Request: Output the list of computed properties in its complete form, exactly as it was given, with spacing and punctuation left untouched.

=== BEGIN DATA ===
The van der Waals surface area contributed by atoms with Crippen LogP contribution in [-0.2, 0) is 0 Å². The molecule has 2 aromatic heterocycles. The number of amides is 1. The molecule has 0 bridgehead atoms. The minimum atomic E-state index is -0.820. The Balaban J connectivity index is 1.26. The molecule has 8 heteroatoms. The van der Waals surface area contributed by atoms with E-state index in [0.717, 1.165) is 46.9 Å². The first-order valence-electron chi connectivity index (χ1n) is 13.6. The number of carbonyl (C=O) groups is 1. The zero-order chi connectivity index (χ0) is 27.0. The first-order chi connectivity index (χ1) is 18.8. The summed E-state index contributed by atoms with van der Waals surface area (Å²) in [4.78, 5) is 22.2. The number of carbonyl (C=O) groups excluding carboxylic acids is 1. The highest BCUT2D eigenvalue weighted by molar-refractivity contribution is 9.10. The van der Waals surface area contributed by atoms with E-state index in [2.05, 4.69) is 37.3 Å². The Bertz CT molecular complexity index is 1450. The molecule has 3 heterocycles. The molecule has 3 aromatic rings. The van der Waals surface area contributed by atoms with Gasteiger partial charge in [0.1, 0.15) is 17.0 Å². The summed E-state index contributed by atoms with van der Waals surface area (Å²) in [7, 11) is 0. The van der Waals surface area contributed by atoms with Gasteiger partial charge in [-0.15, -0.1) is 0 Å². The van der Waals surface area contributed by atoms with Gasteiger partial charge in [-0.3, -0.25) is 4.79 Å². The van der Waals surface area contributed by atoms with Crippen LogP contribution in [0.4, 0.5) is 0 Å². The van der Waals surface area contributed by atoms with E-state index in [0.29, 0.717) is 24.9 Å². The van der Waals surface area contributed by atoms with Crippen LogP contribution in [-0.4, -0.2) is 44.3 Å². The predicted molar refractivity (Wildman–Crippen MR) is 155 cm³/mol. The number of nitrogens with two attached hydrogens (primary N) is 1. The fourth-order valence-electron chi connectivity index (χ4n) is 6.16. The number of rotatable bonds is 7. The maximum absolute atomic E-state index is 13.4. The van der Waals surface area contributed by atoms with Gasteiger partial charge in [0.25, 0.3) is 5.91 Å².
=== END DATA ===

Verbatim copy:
The van der Waals surface area contributed by atoms with Crippen LogP contribution in [-0.2, 0) is 0 Å². The molecule has 2 aromatic heterocycles. The number of amides is 1. The molecule has 0 bridgehead atoms. The minimum atomic E-state index is -0.820. The Balaban J connectivity index is 1.26. The molecule has 8 heteroatoms. The van der Waals surface area contributed by atoms with E-state index in [0.717, 1.165) is 46.9 Å². The first-order valence-electron chi connectivity index (χ1n) is 13.6. The number of carbonyl (C=O) groups is 1. The zero-order chi connectivity index (χ0) is 27.0. The first-order chi connectivity index (χ1) is 18.8. The summed E-state index contributed by atoms with van der Waals surface area (Å²) in [4.78, 5) is 22.2. The number of carbonyl (C=O) groups excluding carboxylic acids is 1. The highest BCUT2D eigenvalue weighted by molar-refractivity contribution is 9.10. The van der Waals surface area contributed by atoms with E-state index in [2.05, 4.69) is 37.3 Å². The Bertz CT molecular complexity index is 1450. The molecule has 3 heterocycles. The molecule has 3 aromatic rings. The van der Waals surface area contributed by atoms with Gasteiger partial charge in [0.1, 0.15) is 17.0 Å². The summed E-state index contributed by atoms with van der Waals surface area (Å²) in [7, 11) is 0. The van der Waals surface area contributed by atoms with Gasteiger partial charge in [-0.15, -0.1) is 0 Å². The van der Waals surface area contributed by atoms with Gasteiger partial charge in [-0.3, -0.25) is 4.79 Å². The van der Waals surface area contributed by atoms with Crippen LogP contribution in [0.4, 0.5) is 0 Å². The van der Waals surface area contributed by atoms with E-state index in [0.29, 0.717) is 24.9 Å². The van der Waals surface area contributed by atoms with Crippen LogP contribution in [-0.4, -0.2) is 44.3 Å². The predicted molar refractivity (Wildman–Crippen MR) is 155 cm³/mol. The number of nitrogens with two attached hydrogens (primary N) is 1. The fourth-order valence-electron chi connectivity index (χ4n) is 6.16. The number of rotatable bonds is 7. The maximum absolute atomic E-state index is 13.4. The van der Waals surface area contributed by atoms with Gasteiger partial charge in [0.25, 0.3) is 5.91 Å².